Next Article in Journal
A Challenge for Palliative Psychology: Freedom of Choice at the End of Life among the Attitudes of Physicians and Nurses
Previous Article in Journal
Predicting Academic Achievement with Cognitive Abilities: Cross-Sectional Study across School Education
Open AccessArticle

Network Structure of Affective Communication and Shared Emotion in Teams

1
Department of Business Administration, Hongik University, Seoul 04066, Korea
2
Department of Economics, Finance, & Marketing, Tennessee Technological University, Cookeville, TN 38505, USA
3
Department of Business Administration, Seoul National University, Seoul 08826, Korea
*
Author to whom correspondence should be addressed.
Behav. Sci. 2020, 10(10), 159; https://doi.org/10.3390/bs10100159
Received: 14 September 2020 / Revised: 13 October 2020 / Accepted: 15 October 2020 / Published: 17 October 2020
(This article belongs to the Section Organizational Behaviors)
This paper identifies the relative effectiveness of two mechanisms of emotional contagion on shared emotion in teams: explicit mechanism (active spreading of one’s emotion) and implicit mechanism (passive mimicry of others’ emotion). Using social network analysis, this paper analyzes affective communication networks involving or excluding a focal person in the process of emotional contagion by disaggregating team emotional contagion into individual acts of sending or receiving emotion-laden responses. Through an experiment with 38 pre-existing work teams, including undergraduate or MBA project teams and teams of student club or co-op officers, we found that the explicit emotional contagion mechanism was a more stable channel for emotional contagion than the implicit emotional contagion mechanism. Active participation in affective communication, measured by outdegree centrality in affective communication networks, was positively and significantly associated with emotional contagion with other members. In contrast, a team member’s passive observation of humor, measured by ego network density, led to emotional divergence when all other members engaged in humor communication. Our study sheds light on the micro-level process of emotional contagion. The individual-level process of emotional convergence varies with the relational pattern of affective networks, and emotion contagion in teams depends on the interplay of the active expresser and the passive spectator in affective networks. View Full-Text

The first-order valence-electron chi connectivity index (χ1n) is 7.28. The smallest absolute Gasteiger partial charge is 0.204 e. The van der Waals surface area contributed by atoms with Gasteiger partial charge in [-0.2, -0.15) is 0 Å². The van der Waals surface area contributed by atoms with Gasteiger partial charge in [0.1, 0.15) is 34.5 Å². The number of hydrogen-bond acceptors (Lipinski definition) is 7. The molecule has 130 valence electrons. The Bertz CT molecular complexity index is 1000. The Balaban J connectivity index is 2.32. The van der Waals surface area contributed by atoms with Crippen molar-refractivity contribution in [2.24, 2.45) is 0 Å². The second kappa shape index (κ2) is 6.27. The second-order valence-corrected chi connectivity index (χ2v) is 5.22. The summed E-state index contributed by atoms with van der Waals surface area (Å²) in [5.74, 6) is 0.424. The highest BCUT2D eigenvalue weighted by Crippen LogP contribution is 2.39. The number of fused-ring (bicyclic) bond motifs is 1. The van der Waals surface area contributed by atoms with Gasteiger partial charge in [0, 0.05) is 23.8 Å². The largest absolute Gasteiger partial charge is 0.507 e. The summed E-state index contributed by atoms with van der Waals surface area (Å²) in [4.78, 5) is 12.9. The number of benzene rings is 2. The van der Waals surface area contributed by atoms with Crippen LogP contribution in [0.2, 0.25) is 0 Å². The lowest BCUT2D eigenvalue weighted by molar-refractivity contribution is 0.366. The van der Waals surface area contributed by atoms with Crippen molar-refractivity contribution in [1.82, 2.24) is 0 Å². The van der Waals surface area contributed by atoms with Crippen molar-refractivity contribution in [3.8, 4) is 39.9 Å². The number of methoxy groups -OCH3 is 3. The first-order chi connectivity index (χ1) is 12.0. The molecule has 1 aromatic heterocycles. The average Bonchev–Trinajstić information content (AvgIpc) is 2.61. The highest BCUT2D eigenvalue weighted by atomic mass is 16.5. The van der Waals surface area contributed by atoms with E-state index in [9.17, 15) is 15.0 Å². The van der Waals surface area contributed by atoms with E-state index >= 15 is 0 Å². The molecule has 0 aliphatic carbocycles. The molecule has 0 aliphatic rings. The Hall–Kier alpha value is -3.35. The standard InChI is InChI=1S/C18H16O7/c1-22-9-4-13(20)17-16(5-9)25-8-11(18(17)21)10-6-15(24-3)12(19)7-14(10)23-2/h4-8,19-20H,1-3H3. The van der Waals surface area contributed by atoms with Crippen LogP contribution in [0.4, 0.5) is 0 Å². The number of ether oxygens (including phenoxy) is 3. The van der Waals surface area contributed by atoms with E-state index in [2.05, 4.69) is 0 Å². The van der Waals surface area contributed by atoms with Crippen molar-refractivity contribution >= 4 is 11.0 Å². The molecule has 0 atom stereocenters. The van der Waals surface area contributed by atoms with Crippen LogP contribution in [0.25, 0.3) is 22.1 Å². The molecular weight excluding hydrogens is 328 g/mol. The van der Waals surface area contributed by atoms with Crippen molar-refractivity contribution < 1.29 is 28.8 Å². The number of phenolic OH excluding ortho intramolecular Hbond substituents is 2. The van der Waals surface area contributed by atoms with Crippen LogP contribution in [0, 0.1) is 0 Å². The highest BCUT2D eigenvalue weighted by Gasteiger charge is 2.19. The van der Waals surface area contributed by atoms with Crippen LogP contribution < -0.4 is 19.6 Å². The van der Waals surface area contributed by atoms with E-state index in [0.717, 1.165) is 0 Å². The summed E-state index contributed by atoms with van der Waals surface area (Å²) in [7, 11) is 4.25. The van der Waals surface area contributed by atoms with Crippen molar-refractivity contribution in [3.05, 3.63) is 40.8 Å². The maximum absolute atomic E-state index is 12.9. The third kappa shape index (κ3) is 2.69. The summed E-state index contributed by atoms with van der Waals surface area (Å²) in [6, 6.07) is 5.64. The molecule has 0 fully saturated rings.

Keywords: shared emotion; emotional contagion; affect; communication shared emotion; emotional contagion; affect; communication
Show Figures

Figure 1

MDPI and ACS Style

Rhee, S.-Y.; Park, H.; Bae, J. Network Structure of Affective Communication and Shared Emotion in Teams. Behav. Sci. 2020, 10, 159.

Show more citation formats Show less citations formats
Note that from the first issue of 2016, MDPI journals use article numbers instead of page numbers. See further details here.

Article Access Map by Country/Region

1
Search more from Scilit
 
Search
Back to TopTop